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YOU BETTER BELIEVE IT
George Plimpton
February 05, 1973
So said Joe Frazier, predicting the defeat of George Foreman. But Joe was no visionary on this Jamaican night. His fortunes went down—and down and down—as Foreman showed he was the one you better believe. A journal of the happenings in Kingston follows
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February 05, 1973

You Better Believe It

So said Joe Frazier, predicting the defeat of George Foreman. But Joe was no visionary on this Jamaican night. His fortunes went down—and down and down—as Foreman showed he was the one you better believe. A journal of the happenings in Kingston follows

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Bundini was scornful. "What good is that? He's hitting something that don't move. They should let the bag swing free. Frazier's not going to stand still for him. They're depending on his power alone. It's like a kid using a gun without a sight. He don't know what to hit. He'll hit the ropes, the referee." He shook his head. "But my goodness I can see why they bandage up those hands. That man can punch."

The weigh-in took place in the huge gym where Foreman earlier had been lambasting the heavy bag. In the distance old women in green smocks mopped the floor, heads down, as if the odd ritual was something beyond understanding. It is odd. Traditionally, the weigh-in exists for bouts in which there are certain weight specifications. For heavyweights, of course, that distinction does not exist. Still, the suspense was there. Foreman weighed 217�, Frazier 214, almost nine pounds over what he weighed for the Ali fight. Each fighter's weight was greeted with a predictable spatter of applause, although it is difficult to say why. Maybe a fighter should be applauded for making the weight in a certain class, and one could understand a reaction from the crowd if the announcer said, "Well, we have a little surprise here; Two-Ton Tony Galento is coming in at 130 pounds."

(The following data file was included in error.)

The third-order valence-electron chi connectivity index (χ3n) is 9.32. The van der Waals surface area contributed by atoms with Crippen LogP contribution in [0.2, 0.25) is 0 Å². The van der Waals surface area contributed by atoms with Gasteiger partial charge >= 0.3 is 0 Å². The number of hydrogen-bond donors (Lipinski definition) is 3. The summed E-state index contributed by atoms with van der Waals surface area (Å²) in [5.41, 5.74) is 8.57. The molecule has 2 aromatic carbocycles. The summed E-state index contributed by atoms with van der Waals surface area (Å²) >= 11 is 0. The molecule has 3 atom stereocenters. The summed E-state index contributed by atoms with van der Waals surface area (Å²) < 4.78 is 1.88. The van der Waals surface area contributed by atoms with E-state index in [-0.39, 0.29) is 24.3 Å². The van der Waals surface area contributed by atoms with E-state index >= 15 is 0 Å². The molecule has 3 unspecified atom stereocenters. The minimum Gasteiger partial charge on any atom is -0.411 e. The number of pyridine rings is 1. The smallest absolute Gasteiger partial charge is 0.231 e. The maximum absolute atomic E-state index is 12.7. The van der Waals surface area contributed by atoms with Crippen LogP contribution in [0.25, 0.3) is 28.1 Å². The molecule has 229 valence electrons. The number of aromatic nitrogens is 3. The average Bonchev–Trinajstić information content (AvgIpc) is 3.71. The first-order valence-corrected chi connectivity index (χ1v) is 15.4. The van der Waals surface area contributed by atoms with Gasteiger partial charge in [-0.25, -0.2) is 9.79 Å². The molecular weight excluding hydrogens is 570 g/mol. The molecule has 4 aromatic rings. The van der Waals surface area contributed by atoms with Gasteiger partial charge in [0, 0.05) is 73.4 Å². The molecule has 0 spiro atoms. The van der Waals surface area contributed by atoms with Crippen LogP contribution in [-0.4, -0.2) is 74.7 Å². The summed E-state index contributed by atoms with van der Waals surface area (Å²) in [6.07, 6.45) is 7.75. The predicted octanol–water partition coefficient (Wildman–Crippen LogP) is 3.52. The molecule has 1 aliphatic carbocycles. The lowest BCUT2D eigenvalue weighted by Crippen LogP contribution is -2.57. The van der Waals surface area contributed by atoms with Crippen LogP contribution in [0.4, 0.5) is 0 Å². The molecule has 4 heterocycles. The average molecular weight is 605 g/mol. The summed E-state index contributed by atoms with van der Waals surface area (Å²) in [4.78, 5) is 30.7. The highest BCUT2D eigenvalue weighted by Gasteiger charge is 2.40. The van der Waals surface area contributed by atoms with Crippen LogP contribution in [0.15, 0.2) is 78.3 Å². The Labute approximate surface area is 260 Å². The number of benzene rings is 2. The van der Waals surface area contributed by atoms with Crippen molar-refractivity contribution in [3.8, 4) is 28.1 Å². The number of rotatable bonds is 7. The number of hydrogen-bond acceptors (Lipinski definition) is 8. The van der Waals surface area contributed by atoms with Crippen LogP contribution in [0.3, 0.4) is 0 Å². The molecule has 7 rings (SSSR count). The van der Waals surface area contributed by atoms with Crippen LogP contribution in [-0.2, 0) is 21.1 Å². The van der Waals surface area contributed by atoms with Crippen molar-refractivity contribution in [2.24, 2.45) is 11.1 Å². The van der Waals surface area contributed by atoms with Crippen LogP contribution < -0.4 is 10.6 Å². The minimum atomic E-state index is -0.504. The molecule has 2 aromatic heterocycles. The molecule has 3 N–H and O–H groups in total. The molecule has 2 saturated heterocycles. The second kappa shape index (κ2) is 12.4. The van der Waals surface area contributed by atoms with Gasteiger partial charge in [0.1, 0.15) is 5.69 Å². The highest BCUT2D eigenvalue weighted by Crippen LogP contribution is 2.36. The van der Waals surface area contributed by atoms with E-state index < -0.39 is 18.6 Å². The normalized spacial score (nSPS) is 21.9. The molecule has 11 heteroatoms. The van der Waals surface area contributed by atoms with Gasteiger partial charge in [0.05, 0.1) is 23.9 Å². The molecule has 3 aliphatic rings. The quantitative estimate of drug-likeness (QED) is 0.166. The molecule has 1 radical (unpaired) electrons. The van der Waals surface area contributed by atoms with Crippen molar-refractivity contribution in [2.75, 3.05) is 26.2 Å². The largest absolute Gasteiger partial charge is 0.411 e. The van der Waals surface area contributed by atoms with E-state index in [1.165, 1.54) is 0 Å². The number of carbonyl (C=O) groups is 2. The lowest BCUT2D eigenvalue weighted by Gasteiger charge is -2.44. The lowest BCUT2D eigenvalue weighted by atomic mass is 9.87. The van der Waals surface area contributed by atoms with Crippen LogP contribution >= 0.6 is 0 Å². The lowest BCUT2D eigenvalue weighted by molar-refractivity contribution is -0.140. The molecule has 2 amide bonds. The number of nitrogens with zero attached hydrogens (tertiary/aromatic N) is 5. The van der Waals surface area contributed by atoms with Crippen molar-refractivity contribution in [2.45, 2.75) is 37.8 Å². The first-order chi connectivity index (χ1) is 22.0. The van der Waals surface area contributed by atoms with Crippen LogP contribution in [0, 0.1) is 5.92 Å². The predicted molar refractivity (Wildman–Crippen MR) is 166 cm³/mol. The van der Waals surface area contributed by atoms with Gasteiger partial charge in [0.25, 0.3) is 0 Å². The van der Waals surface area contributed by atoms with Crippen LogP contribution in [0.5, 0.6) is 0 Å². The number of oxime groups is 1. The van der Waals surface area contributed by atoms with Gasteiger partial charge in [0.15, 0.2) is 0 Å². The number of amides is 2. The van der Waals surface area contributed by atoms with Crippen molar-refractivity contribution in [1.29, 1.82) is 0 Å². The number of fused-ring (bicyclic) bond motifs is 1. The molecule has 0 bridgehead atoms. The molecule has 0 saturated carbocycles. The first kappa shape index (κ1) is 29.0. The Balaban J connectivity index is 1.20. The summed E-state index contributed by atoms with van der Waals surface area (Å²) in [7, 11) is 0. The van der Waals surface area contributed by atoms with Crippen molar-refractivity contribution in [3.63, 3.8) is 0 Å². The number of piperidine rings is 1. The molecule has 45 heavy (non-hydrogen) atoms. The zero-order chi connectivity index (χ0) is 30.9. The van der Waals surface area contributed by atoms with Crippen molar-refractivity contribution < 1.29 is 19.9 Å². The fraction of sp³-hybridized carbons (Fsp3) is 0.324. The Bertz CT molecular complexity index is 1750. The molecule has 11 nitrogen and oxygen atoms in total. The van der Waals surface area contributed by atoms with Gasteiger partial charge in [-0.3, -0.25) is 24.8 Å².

The staring at the weigh-in, which caused all the subsequent speculation, began when Frazier elbowed Foreman away from the scales, feeling the challenger was too close to him, and Foreman responded with a long even gaze, his jaw moving slightly on gum as he tried to catch the champion's eye. He finally did so, when he himself was on the scale and the champion was standing below him. A considerable height differential was involved, and it seemed that Foreman had won himself an enormous psychological advantage. He towered over Frazier to such an extent, being up on the scale, and taller anyway, that he seemed to be looking over a windowsill at the other man. They remained stock-still, locked in the tension of two chameleons staring at each other, with the writers gibbering with excitement, staring at them. Frazier turned away first. He had backed down.

Half an hour before fight time Howard Cosell came by, pink-faced from too much exposure to the Jamaican sun. Indicating the huge crowd back in the darkness (an estimated 40,000), he commented, "Boyle's Thirty Acres. Jack Dempsey vs. Georges Carpentier. 1921. But you know that. You were there." A cackle of laughter and he disappeared around the corner of the ring.